Suicide among Indian doctors – High Incidence

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One of the major public health problems worldwide today is suicide. Every year, there are about 1million suicides and 10 to 20 million attempted suicides. In the USA, suicide is the third-largest cause of death in the age group of 10 to 24 years. The suicide index in India is the highest in the world, as about 21% of the total suicides committed around the world happen in India! This has only increased in the last two decades. At the rate it is increasing, there will come a day when suicide will become the number one killer in India.

It is a well-known fact that doctors often do shifts that sometimes last 24 hours without any break or time to eat in between. Practicing physicians and medical students sometimes have to bear punishing workloads. They may also end up taking the blame if something goes wrong or even become frustrated with the changing work culture. There is another fact that is no longer a secret for many in the medical community – the high suicide rate amongst professionals and medical students. According to evidence, doctors are about 1.87 times as likely to commit suicide than those in other areas of work.

There has recently been an increase in the rate of suicides among medical professionals (students and doctors). In India, about 37.8% suicides happen in the age group of 15 to 29 years and 51% of these are committed by students and young professionals, the future of our country. In a study conducted in 1996, and again in 2005, it was found that the rate of committing suicide is more likely in female physicians than the males. Medical professionals are also not very comfortable seeking help for the fear of losing licenses or simply because of the feeling that patients may not trust them with their life.

A look at the factors leading to suicide

Medical students often suffer from depression. Their training is extremely taxing and can take a toll on their mental and physical health. A student may have been a topper in school but things change when they enter medical college. Not being able to score as well can also lead to depression after a point. It is estimated that about 15% to 30% of the medical students and residents suffer from depression. In a study, it was found that a large number of students either contemplated suicide or actually attempted it! Many students resort to non-prescription drug use such as eating painkillers or antidepressants. This could be another factor. Here is a look at some of the risk factors in various groups.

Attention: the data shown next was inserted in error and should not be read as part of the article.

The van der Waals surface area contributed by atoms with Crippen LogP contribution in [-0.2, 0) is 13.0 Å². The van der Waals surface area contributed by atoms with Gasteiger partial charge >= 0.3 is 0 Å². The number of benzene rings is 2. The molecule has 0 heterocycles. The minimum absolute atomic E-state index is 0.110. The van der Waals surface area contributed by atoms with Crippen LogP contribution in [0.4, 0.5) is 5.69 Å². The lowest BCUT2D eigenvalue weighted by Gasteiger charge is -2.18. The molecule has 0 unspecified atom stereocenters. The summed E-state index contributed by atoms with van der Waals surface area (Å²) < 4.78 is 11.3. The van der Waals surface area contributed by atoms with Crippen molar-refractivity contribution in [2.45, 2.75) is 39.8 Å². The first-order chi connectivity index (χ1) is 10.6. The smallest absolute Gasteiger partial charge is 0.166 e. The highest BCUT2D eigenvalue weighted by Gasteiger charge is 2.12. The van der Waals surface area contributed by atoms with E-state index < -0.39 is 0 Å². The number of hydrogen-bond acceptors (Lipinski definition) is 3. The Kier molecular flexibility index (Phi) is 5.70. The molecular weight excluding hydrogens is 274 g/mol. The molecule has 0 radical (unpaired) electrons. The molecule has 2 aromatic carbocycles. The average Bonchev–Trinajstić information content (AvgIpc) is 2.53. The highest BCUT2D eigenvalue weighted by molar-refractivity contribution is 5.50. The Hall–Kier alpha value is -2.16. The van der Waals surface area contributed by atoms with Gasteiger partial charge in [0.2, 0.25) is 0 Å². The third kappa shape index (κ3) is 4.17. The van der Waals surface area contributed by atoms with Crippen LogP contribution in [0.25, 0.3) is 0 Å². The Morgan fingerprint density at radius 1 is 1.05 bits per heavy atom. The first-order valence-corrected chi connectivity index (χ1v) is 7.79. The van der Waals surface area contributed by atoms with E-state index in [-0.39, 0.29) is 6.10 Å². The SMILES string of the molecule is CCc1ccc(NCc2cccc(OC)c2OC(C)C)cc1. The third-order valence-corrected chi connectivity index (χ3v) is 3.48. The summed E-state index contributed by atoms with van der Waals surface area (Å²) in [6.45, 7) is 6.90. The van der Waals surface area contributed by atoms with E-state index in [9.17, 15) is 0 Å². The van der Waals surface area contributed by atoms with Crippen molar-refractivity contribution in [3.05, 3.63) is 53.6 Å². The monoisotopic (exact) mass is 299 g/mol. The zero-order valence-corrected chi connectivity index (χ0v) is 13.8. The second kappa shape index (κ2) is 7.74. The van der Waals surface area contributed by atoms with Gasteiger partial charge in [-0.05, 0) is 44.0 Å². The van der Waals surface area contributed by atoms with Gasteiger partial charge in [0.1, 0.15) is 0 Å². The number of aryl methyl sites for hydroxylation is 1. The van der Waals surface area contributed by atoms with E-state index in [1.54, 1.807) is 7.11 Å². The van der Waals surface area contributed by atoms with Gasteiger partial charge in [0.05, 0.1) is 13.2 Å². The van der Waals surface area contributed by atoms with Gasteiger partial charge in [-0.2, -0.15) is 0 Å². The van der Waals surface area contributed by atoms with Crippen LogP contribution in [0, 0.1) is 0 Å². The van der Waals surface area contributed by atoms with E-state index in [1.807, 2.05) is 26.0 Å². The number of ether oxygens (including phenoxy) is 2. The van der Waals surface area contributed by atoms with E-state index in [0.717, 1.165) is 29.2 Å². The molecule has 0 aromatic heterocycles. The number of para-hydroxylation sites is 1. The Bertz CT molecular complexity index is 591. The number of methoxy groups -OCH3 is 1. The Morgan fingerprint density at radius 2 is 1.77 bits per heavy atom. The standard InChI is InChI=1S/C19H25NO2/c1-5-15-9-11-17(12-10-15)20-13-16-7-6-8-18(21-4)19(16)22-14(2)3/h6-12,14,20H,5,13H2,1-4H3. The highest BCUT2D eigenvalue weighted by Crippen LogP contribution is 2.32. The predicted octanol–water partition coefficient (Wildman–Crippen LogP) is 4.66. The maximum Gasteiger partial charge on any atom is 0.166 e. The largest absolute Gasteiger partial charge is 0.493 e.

1) Students: lack of competence, poor performance and failing repeatedly in exams, problems with the medium of instruction, use of drugs and painkillers, inability to cope with the stress of studies or practical work. 2) Residents: stress due to long working hours of residency, ragging and harassment by seniors, not getting their choice of subjects, use of drugs and painkillers 3) Senior Doctors: stress of professional life, reputation at stake, self-medication, and inability to recognize the symptoms of depression or fatigue Some warning signs It is possible to avert many a suicide attempt if the warning signs are recognized at the onset. Here are some signs to watch out for. 1) Extreme anxiety or depression, insomnia, agitation, loss of interest in activities, a feeling of hopelessness, persistent negative thoughts, etc. 2) Isolation, self-criticism, self-hatred, despair, and no desire to live 3) Desire to make a will, sudden purchase of things like a gun, rope, pills, or anything else signifying suicidal tendencies. What can be done? It is important to address the concerns of students and healthcare professionals and identify the signs of depression, etc. in the early stages if suicides are to be prevented. 1) Time for rest and recreation: Stress and long working hours can cause burnout. This is one of the main reasons for physical and mental attrition. There should be adequate manpower for staff to work in shifts and get enough rest and recreation. 2) Medical students and patients should take care to indulge in physical activities in order to keep fit. They should take care to eat healthy and accept support and help from peers and family. They should also not feel hesitant in asking for professional help if they suffer from depression. 3) Small groups can be made in colleges, which can meet regularly to discuss the issues that students or seniors face in their day-to-day life. Picnics can be organized to have some time off from the heavy schedule. 4) Colleges and hospitals can have Suicide Hotline / Counseling Services 5) Doctors are aware of what medications to take and this use of non-prescription drugs should be regulated through appropriate measures.

Every medical professional is different. Most doctors usually will have a below-average likelihood of committing suicide. This is because they take good care of their physical and mental health, being in the profession that they are.

Having said this, it is still important for the medical students and professionals to feel empowered to voice their doubts and fears. It is good to vent feelings: be it about the sadness that engulfed you while signing a death certificate, or about an incorrect prescription made, or the embarrassment of not knowing an answer in class.

Dr K.K Aggarwal and Nilesh Aggarwal